The Alligator Gar fish identification, its habitats, characteristics, fishing methods.
The Alligator gar is the largest freshwater fish, growing up to 10 feet and over 300 pounds. Females live up to 50 years and males live to at least 26 years old. This species is able to tolerate greater salinities that other gar species and feeds heavily on marine catfish when they are available. The Alligator Gar can survive up to two hours above water.
A combination of understanding the fish and the techniques used to catch them will help you to hook more fish to the end of your line. Better knowing and understanding of the fish that you are trying to catch will make you a more successful angler, whether you are fishing for trout on a river or surfing on the beach or trolling on the open water.
The Alligator Gar, Gator Gar, or Atractosteus spatula, also known as Catan, Pejelagarto is a primitive ray-finned fish. The alligator gar is an inhabitant of large rivers, bays, and coastal marine waters from the western Florida panhandle (the Econfina River) west along the Gulf of Veracruz, Mexico, and north in the Mississippi River drainage as far as the lower reaches of the Ohio and Missouri rivers. It has been reported from Lake Nicaragua and the Sapoa River.
Alligator Gar are large in size and broad, with a short snout and light dorsal stripe. They are dark olive brown on a top and white to yellowish on a belly. All their fins are dark brown blotches. A joint behind the head allows these fish to make nodding head movements. This long streamline fish has a head that is flattened and looks much like an alligator.
Their tail is wide and rounded and there are 2 fins on top and bottom just in front of the tail fin. There are 2 more bottom fins, one about half way up the body and another just behind the head. The dorsal and anal fins are placed well back on the body in opposite each other. Alligator gars normally have from 57 to 62 lateral line scales and 23 diagonal scale rows between the anal fin origin and the dorsal midline. The vertical fins are tan with varying numbers of round black spots. They are similar in looks to a pike in body shape.
The Alligator Gar has 2 rows of large, sharp teeth on either side of the upper jaw, compared to one row in all other gars. Younger individuals may have only one row. These amazingly Alligator-like teeth, along with its snout, give species its name. The dorsal surface of the Alligator Gar is a brown or olive-color, while the ventral surface tends to be a lighter color. Their scales are diamond-shaped and interlocking.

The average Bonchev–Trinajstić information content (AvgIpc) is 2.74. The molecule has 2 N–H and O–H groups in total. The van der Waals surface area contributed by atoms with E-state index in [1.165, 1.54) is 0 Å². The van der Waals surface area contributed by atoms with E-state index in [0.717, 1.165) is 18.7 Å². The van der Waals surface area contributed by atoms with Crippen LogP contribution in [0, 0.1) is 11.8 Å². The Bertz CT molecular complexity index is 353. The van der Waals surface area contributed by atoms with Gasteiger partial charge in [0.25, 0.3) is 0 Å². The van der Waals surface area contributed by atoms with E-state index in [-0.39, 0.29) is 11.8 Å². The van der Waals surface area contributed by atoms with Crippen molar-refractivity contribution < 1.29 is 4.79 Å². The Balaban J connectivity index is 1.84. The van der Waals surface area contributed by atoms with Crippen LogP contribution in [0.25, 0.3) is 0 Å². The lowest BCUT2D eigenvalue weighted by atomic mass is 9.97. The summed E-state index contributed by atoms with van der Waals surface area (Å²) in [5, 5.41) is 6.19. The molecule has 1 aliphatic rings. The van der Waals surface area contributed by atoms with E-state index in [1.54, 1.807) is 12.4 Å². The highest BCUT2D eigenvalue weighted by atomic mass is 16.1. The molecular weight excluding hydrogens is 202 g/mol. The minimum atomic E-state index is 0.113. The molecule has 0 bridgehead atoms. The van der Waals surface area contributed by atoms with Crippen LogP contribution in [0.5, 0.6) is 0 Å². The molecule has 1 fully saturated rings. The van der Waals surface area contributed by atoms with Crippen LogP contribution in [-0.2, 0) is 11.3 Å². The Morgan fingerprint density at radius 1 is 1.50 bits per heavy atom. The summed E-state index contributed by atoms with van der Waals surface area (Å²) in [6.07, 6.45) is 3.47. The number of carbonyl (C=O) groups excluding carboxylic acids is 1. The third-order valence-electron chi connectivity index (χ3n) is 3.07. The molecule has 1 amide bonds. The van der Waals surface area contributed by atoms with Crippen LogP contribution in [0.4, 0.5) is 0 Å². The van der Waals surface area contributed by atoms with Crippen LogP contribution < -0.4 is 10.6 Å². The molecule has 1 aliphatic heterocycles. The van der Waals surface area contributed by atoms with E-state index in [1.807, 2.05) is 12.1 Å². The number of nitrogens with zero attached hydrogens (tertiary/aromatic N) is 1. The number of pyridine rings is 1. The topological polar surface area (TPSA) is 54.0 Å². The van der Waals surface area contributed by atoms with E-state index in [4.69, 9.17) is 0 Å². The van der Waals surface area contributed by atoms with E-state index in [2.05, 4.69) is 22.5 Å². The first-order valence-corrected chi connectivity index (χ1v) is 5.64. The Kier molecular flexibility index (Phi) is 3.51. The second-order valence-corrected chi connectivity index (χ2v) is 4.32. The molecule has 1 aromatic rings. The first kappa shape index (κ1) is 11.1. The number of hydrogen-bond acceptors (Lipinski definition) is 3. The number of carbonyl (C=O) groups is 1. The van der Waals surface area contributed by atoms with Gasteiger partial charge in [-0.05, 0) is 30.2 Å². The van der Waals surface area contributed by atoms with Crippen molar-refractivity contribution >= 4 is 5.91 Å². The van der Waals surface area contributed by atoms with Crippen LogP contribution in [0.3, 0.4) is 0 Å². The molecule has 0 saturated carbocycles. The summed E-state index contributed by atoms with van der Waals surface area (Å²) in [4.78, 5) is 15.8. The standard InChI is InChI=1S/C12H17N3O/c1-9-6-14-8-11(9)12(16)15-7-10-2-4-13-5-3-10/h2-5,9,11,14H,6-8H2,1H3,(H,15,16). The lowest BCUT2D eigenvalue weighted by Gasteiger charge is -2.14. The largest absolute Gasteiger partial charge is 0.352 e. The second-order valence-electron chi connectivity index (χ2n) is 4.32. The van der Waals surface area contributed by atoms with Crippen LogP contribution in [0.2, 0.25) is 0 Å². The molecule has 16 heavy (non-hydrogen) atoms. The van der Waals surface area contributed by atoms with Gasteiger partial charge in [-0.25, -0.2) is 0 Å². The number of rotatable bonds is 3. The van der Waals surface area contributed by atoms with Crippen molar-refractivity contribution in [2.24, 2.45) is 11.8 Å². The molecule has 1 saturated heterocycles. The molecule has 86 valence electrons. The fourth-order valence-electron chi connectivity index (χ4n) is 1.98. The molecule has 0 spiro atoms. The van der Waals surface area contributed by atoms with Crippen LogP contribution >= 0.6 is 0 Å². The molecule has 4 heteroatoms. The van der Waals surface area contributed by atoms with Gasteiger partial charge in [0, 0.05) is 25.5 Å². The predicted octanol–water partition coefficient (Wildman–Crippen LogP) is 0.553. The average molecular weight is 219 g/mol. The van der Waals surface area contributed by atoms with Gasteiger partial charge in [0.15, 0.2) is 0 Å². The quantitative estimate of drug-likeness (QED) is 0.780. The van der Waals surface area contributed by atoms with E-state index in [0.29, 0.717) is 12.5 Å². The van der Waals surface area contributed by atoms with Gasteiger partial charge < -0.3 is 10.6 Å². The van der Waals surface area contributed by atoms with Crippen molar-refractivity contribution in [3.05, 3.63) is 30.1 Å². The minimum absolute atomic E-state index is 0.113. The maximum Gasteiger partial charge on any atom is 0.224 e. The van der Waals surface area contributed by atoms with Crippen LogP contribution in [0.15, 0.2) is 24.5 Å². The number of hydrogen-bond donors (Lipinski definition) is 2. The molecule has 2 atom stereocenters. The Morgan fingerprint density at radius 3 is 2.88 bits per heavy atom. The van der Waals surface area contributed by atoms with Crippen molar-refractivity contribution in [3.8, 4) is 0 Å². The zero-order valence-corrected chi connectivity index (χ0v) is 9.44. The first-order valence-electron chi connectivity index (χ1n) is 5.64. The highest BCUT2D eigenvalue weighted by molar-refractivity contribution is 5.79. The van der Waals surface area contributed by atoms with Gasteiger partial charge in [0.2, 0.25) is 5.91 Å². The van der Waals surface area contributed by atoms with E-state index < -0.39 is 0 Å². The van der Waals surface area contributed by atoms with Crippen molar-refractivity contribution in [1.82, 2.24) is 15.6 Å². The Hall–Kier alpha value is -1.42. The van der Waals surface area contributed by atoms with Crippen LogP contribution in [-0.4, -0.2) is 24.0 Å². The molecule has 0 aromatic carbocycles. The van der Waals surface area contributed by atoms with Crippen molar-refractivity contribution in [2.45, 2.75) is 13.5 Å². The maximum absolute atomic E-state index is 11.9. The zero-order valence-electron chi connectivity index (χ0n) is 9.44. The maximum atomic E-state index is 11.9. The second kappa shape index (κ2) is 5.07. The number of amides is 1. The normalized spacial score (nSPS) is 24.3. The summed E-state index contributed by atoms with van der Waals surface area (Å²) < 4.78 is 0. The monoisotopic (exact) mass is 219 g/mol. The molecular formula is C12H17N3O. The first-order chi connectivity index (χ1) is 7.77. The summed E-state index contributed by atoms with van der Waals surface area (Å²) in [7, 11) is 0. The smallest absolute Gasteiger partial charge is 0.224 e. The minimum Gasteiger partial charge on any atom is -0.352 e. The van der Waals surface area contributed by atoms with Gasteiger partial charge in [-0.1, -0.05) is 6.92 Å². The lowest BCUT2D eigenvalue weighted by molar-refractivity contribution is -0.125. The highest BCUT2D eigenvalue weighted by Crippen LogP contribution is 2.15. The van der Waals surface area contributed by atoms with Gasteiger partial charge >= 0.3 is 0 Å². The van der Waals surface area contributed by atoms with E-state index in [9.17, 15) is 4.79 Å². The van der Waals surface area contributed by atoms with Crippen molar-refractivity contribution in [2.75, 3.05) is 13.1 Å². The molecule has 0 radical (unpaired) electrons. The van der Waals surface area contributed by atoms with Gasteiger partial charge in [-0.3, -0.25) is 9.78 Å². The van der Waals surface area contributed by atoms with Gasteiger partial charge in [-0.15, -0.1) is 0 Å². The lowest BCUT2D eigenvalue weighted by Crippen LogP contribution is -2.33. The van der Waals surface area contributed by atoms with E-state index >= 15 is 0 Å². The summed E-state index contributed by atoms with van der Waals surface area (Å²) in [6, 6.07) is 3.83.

Alligator Gars inhabit sluggish pools and backwaters of large rivers, swamps, bayous, and lakes. They sometimes enter brackish waters and occasionally saltwater. As you might have figured they feed mainly on fish. Alligator gar are usually found in slow sluggish waters, although running water seems to be necessary for spawning. They often are seen on top of the water on bright days but come to light at night to find smaller fish attracted to the light.
They eat anything they can get into their mouths! They tend to prey on other fish. Young fish may consume insects. Adults feed primarily on fish, but will also take waterfowl. During the summer, they will gulp air to augment their oxygen supply. Alligator gar feed very little in winter months and can be difficult to catch then.
Spawning usually occurs in the spring, April - June a female. Female Alligator Gar swim along with two or three males who are swimming in formation with her. Eggs are deposited in shallow water. As she releases 138,000 eggs the males release sperm and the fertilized eggs fall to the bottom and stick to debris there. Females mature at 11 years old, males mature at age 6.
Bait casting, Bow fishing using bait fish. Whole mullet is preferred bait, and many believe in scaling the bait before using it. Because of its huge size and great strength, the alligator gar is popular with anglers. Obviously, it is not a fish that is easily caught, as its sharp teeth will cut most lines in an instant.
Gar fishing may be quite an exciting and enjoyable sport. Use large treble hooks attached to a steel leader. The leader is tied to the main line with a bobber usually attached above the leader. How heavy your line is depends on your own preference but remember it is quite possible that you will be tangling with a fish that weighs over 100 pounds possibly double that! They aren't line shy so don't let that worry you. It is important to let the big fish take your bait and swallow it before setting the hook. When the bobber takes off, follow it until it stops. This is the fish positioning it to swallow. When the fish starts to move off again is the time to set the hook. Whole mullet is preferred bait, and many believe in scaling the bait before using it.
The best time of the year for fishing Alligator Gar is July through August. The hotter weather and the less rainfall, the better fishing is. Look for big bends in the river with a deep hole. It is even better if the water above and below the hole is shallow. Alligator gar congregate in these deep holes. Use cut bait that is free floating with the spool open and the clicker on.
When you hear the clicker go off just gently pick up the rod and turn the clicker off to allow the fish to take line easier. The reason these fish run with the bait is to get away to eat his catch without share it with the other gar. Sometimes they may pull of 100 to 200 yards of the line on your spool, but be patient. If you set the hook too early the hook may not be in the softer area of his mouth yet. After the fish stops, engage the spool, reel in all of the slack line and when you feel tension on the line, set the hook as hard as you can. With so much line out you must set the hook more than once to ensure a good penetrating hook set. Then the fight is on! Make sure your drag is set correctly or you might get pulled in the water.